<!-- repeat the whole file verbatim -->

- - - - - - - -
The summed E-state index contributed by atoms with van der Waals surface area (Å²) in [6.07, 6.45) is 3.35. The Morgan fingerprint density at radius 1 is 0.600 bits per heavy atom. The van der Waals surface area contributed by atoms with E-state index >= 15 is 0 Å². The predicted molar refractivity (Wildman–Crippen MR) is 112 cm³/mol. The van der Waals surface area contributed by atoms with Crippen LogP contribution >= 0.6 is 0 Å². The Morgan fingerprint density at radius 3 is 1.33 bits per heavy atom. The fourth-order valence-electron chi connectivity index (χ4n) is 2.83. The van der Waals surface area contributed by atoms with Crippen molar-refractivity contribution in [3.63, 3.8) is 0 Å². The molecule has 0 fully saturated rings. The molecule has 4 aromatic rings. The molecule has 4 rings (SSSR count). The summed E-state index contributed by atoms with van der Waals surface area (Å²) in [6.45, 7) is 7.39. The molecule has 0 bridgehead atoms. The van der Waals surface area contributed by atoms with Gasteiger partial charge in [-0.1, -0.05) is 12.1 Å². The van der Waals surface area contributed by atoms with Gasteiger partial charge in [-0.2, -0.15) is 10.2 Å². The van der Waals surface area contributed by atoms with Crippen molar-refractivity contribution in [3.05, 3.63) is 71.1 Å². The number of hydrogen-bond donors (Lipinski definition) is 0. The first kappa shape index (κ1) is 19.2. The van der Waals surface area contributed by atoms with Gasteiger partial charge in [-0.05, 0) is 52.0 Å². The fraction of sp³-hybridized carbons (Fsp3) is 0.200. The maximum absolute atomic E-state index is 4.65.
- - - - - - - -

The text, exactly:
The summed E-state index contributed by atoms with van der Waals surface area (Å²) in [6.07, 6.45) is 3.35. The Morgan fingerprint density at radius 1 is 0.600 bits per heavy atom. The van der Waals surface area contributed by atoms with E-state index >= 15 is 0 Å². The predicted molar refractivity (Wildman–Crippen MR) is 112 cm³/mol. The van der Waals surface area contributed by atoms with Crippen LogP contribution >= 0.6 is 0 Å². The Morgan fingerprint density at radius 3 is 1.33 bits per heavy atom. The fourth-order valence-electron chi connectivity index (χ4n) is 2.83. The van der Waals surface area contributed by atoms with Crippen molar-refractivity contribution in [3.63, 3.8) is 0 Å². The molecule has 0 fully saturated rings. The molecule has 4 aromatic rings. The molecule has 4 rings (SSSR count). The summed E-state index contributed by atoms with van der Waals surface area (Å²) in [6.45, 7) is 7.39. The molecule has 0 bridgehead atoms. The van der Waals surface area contributed by atoms with Gasteiger partial charge in [-0.1, -0.05) is 12.1 Å². The van der Waals surface area contributed by atoms with Gasteiger partial charge in [-0.2, -0.15) is 10.2 Å². The van der Waals surface area contributed by atoms with Crippen molar-refractivity contribution in [3.05, 3.63) is 71.1 Å². The number of hydrogen-bond donors (Lipinski definition) is 0. The first kappa shape index (κ1) is 19.2. The van der Waals surface area contributed by atoms with Gasteiger partial charge in [-0.05, 0) is 52.0 Å². The fraction of sp³-hybridized carbons (Fsp3) is 0.200. The maximum absolute atomic E-state index is 4.65.